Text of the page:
Would Someone Just Shut That Pope Up?
Some on the political right are going absolutely nuts over Catholicism’s new pope, Pope Francis.
Rush Limbaugh has labeled him a Marxist and numerous rightwing conservatives want the pope to stick to moral and spiritual issues rather than discuss economic challenges of the common man, which he supposedly knows nothing about — it seems that the pope has limited infallibility powers, although Jesus’ Sermon on the Mount was heavy on economics: not an economic prescription but clear recognition that there are those that have and do not work to benefit those with little, and those that are without much more than their soul through the length of their lives.
Yet, not all American conservatives are going bonkers. The American Conservative just published a piece that takes a balanced look at what the pope has actually said and tried to consider his words in context, which is rare in almost any discussion of policy these days.
From the opening paragraphs of The American Conservative‘s story Would Someone Just Shut That Pope Up?
Since the release of Evangelii Gaudium there have been countless articles and commentary about the economic portions of Pope Francis’s Apostolic Exhortation. Some of the commentary has been downright bizarre, such as Rush Limbaugh denouncing the Pope as a Marxist, or Stuart Varney accusing Francis of being a neo-socialist. American conservatives grumbled but dutifully denounced a distorting media when Pope Francis seemed to go wobbly on homosexuality, but his criticisms of capitalism have crossed the line, and we now see the Pope being criticized and even denounced from nearly every rightward-leaning media pulpit in the land.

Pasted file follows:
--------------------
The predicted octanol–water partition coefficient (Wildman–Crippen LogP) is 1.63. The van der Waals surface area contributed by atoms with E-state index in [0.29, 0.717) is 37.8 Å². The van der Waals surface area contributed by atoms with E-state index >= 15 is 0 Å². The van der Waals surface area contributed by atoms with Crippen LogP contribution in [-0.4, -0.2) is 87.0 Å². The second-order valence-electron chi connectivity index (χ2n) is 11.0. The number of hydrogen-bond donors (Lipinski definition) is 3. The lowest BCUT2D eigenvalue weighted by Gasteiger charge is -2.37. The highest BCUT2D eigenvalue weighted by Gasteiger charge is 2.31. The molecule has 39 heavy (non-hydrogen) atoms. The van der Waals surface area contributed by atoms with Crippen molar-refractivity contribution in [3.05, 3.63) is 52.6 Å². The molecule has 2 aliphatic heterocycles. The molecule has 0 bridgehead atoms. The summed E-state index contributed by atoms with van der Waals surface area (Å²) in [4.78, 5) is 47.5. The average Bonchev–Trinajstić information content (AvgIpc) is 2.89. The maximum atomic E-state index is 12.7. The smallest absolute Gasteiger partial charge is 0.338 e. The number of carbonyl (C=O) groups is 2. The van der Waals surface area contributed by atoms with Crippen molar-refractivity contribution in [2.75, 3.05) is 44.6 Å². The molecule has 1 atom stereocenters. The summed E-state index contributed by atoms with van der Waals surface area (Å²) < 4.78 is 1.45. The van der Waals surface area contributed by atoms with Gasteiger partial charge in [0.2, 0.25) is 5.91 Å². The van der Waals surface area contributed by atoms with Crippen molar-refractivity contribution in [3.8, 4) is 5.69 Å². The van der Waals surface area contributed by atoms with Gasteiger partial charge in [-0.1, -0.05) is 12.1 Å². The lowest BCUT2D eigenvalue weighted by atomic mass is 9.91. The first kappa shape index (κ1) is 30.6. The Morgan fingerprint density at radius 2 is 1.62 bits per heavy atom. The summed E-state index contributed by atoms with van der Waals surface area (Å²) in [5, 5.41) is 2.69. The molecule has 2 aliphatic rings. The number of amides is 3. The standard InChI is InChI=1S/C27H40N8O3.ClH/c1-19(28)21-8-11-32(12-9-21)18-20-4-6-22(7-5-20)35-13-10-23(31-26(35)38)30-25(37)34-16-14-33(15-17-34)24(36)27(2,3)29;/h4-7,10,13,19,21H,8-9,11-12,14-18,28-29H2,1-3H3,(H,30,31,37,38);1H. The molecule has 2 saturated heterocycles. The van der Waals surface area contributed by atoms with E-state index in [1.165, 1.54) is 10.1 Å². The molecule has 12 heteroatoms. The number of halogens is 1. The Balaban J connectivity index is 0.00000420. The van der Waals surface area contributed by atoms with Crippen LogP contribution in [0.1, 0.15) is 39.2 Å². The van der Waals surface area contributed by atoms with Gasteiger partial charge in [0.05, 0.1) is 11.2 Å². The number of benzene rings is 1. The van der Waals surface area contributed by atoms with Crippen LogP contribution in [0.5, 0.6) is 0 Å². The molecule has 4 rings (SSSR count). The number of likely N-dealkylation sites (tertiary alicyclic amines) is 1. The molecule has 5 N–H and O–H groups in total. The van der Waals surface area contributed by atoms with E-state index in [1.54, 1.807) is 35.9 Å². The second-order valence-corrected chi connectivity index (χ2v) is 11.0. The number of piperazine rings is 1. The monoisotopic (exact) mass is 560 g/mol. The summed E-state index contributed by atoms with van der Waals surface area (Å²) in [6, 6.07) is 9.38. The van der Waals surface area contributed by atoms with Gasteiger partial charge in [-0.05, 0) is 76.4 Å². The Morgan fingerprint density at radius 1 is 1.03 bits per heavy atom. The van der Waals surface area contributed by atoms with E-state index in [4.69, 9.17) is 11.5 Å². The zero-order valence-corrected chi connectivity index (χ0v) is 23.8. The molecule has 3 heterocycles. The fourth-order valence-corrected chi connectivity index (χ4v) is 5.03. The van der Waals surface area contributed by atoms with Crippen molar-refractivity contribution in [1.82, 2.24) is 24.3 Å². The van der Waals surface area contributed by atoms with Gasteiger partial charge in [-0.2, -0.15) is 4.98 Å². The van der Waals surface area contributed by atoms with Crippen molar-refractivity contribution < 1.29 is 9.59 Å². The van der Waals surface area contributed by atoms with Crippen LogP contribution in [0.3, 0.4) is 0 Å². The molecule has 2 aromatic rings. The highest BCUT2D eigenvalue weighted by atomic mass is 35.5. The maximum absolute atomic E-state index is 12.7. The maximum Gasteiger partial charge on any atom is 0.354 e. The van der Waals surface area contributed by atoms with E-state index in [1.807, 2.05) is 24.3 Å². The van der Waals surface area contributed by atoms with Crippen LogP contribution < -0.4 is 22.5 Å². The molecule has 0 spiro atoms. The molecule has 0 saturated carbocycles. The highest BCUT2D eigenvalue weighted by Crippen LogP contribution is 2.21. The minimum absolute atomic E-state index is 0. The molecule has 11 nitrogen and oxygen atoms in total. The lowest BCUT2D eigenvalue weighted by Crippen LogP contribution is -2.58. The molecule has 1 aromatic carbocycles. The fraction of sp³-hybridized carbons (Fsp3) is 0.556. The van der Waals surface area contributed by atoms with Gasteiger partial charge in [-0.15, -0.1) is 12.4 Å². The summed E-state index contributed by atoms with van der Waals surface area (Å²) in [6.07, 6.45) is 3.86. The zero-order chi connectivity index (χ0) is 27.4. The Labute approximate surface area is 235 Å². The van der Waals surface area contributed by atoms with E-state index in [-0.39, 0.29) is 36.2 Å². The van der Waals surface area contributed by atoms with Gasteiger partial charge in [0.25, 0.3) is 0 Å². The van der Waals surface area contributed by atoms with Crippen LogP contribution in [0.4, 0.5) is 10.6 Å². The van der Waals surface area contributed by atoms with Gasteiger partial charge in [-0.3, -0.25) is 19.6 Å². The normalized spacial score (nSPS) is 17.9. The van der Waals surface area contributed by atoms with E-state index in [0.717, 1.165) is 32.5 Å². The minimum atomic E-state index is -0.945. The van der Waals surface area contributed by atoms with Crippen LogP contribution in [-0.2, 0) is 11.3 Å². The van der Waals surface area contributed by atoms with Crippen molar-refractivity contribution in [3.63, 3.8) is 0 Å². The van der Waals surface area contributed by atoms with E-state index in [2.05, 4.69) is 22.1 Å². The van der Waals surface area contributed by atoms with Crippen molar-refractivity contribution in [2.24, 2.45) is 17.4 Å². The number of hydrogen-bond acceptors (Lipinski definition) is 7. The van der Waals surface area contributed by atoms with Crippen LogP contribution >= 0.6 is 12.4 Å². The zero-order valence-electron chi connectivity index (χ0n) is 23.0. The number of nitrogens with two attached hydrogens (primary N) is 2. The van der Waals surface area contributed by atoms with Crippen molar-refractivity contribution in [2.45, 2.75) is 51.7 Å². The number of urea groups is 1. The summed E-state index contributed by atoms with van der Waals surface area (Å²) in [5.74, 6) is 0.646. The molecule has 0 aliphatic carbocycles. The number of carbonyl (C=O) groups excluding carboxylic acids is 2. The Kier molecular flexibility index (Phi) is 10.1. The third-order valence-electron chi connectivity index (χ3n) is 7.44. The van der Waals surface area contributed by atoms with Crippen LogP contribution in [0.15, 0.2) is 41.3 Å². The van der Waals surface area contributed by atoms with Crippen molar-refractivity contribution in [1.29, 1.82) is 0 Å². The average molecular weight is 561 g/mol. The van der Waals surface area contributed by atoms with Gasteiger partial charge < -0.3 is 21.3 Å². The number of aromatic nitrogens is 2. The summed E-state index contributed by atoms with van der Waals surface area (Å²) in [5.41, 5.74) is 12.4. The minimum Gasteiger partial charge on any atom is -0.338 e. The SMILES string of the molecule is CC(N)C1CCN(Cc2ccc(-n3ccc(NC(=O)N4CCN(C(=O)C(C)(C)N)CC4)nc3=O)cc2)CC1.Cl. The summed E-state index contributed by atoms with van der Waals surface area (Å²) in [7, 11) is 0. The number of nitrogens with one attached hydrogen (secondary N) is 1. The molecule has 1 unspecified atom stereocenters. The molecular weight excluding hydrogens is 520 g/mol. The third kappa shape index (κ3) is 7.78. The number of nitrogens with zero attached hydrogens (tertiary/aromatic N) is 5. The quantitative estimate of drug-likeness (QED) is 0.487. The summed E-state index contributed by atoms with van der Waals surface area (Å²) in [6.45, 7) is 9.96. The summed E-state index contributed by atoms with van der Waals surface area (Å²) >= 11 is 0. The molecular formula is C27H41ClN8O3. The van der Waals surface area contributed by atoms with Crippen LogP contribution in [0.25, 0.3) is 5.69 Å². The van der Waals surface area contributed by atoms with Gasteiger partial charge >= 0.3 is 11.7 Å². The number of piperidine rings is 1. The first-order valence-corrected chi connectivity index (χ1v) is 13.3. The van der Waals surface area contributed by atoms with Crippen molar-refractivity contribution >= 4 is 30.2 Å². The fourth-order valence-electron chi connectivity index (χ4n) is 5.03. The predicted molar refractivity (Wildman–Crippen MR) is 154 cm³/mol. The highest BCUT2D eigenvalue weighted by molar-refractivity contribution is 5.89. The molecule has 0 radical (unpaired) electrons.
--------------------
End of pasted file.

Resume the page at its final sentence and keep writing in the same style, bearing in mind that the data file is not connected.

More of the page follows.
Not far below the surface of many of these critiques one hears the following refrain: why can’t the Pope just go back to talking about abortion? Why can’t we return the good old days of Pope John Paul II or Benedict XVI and talk 24/7/365 about sex? Why doesn’t Francis have the decency to limit himself to talking about Jesus and gays, while avoiding the rudeness of discussing economics in mixed company, an issue about which he has no expertise or competence?
Pope Francis has done much more than just talk, the pope has made some early substantial changes both in how the church interacts with people (moving homeless centers to where the homeless are) and in how the pope personally presents himself to the public (less bling, more humility, less judgement and more embracing of people as having challenges).
Reality is that Pope Francis is not trying to prescribe economic policies. He is acknowedging that our economic lives have gone a bit of whack. Those that have seem to have much more than they did just a few years ago, and those without seem to have less. This varies based upon locale. In many areas of the world where 25-50% of work-age adults have no jobs then the pope’s message is bound to ring true. Within the USA, with its widespread affluent society, the message will seem quixotic to many as we live life in our zoned affluent neighborhoods and do not have to live with those that fall from economic grace — because when they do they move out and disappear.
Below are some ways that Pope Francis is working to portray himself as a pope of the people:
1. Uses a wooden chair instead of a golden throne.
2. Does not wear the gold-embroidered red stole.
3. Wears his old black shoes instead of the classic Prada red slippers.
4. Wears a metal cross instead of the one with rubies and diamonds.
5. His papal ring is silver, not gold — and he reused a prior design. Tradition is that each pope have a unique design created for their reign.
6. Wears black pants under the cassock, same as he wore when a common priest.
7. Had the red carpet removed.
Note: I am not a Roman Catholic. As a Unitarian we are taught to investigate and to honor the best of thought and philosophy offered by all of the world’s religious traditions and teaching. Pope Francis seems to be off to a good start on getting a conversation going about where our society is and where it is going. In my personal belief, all actions undertaken in our lives are economic actions no matter how trivial or whether an exchange of money is involved. Economics involves the making of moral decisions, whether that is our intent or not. I look forward to hearing more from Pope Francis. Actions are more important than words.